Posted: June 4, 2015

Memorial Day weekend has come and gone, meaning that many people are starting to spend time in swimming pools this season. But the fun that comes with summertime recreational activities also brings inherent risk that we must safeguard against.

According to the latest statistics from the U.S. Consumer Product Safety Commission, child drownings in pools continues to pose significant challenges across the nation. CPSC’s data show that, on average, 382 children younger than fifteen drown in pools annually, with 290 of those victims being under the age of five. A large majority of fatal drownings—75 percent—occur in residential pools. In addition, drowning is the leading cause of injury-related death among younger children.

What can we do to shield our families from these preventable tragedies? Here are a few helpful swimming pool tips from the American Red Cross:

  • Education is vital and the first line of defense against preventable tragedy. Ensure that everyone in the home knows how to appropriately respond to aquatic emergencies by having proper safety equipment and enrolling all family members in first aid and CPR training. Swimming lessons should also be given to young children when parents feel they are ready. Various training courses are available at your local Red Cross, YMCA, hospitals and fire departments.
  • Residential pools should be fully secured with appropriate barriers. A four-foot high fence equipped with a self-closing, self-latching gate, along with a safety cover over the pool is recommended. Installing pool gate alarms or a surface wave (underwater) alarm adds an extra layer of protection.
  • Children should be kept under active supervision at all times. Teach them to always ask for permission to go near or in the water. Small children and infants should never be more than an arm’s reach away from an adult, as they can drown in as little as one inch of water.
  • Keep children away from pool drains, pipes and openings.
  • Keep a portable phone near the pool in case of emergency. Talk to your children about the information that they might need to provide to a 9-1-1 dispatcher.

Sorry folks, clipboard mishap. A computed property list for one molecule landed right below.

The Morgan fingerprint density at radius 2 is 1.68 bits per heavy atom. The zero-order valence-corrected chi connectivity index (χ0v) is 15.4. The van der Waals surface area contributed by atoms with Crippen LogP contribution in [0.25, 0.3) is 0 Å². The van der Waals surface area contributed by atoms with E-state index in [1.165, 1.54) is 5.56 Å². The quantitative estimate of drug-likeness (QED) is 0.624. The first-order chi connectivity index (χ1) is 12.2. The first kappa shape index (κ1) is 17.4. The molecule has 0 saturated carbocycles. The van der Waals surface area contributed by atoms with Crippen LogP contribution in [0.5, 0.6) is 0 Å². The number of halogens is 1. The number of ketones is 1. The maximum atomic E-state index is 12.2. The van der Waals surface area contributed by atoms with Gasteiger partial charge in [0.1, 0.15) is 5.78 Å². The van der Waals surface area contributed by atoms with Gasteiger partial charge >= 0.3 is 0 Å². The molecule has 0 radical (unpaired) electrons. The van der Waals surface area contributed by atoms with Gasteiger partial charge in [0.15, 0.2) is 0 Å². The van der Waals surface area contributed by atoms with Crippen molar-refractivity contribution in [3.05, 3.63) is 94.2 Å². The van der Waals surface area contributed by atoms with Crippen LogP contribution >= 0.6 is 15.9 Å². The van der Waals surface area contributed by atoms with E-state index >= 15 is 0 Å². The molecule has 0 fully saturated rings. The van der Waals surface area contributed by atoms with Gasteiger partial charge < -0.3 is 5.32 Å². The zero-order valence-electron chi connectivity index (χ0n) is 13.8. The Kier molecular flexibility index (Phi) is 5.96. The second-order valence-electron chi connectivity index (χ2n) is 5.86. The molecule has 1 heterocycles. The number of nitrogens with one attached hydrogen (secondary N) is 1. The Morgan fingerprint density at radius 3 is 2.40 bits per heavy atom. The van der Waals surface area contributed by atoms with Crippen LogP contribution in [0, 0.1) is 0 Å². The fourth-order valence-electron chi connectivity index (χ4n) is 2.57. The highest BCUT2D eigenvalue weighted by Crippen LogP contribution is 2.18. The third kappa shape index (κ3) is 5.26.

• Young or inexperienced swimmers should wear a U.S. Coast Guard-approved life jacket. A helpful pamphlet regarding this topic can be found here:
  • Be wary of certain pool toys, flotation devices, and accessories. Some of these items are unsafe.
  • Establishing a set of pool rules like “no running near the pool,” “no diving,” and “never swim alone” is a good way to ensure that your children are protected this summer.
  • Keep a first aid kit near the pool which includes scissors or shears capable of cutting hair, clothing, or a pool cover if necessary.

As always, having a simple pool safety conversation with your family is a smart way to kick off the summer. Children are more likely to follow the rules if their parents have reinforced them at home. Additionally, the CPSC has announced that it is bringing back its “Pool Safely” campaign. It’s an online pledge for children and adults to stay safe when swimming. Children pledge to never swim alone, stay away from drains and ask for swimming lessons. Adults pledge to learn CPR, always have someone supervising swim time and make sure their little ones can swim. Since the campaign’s launch last year more than 11,000 children and adults have taken the pledge. You and your family can sign the pledge here:

Adding as many water safety steps as possible is the best way to ensure a safe and fun experience in a residential swimming pool. If you or a loved one suffered a serious injury or even death in a swimming pool accident, call 800-243-1100 to speak with a swimming accident attorney at Kline & Specter, PC today.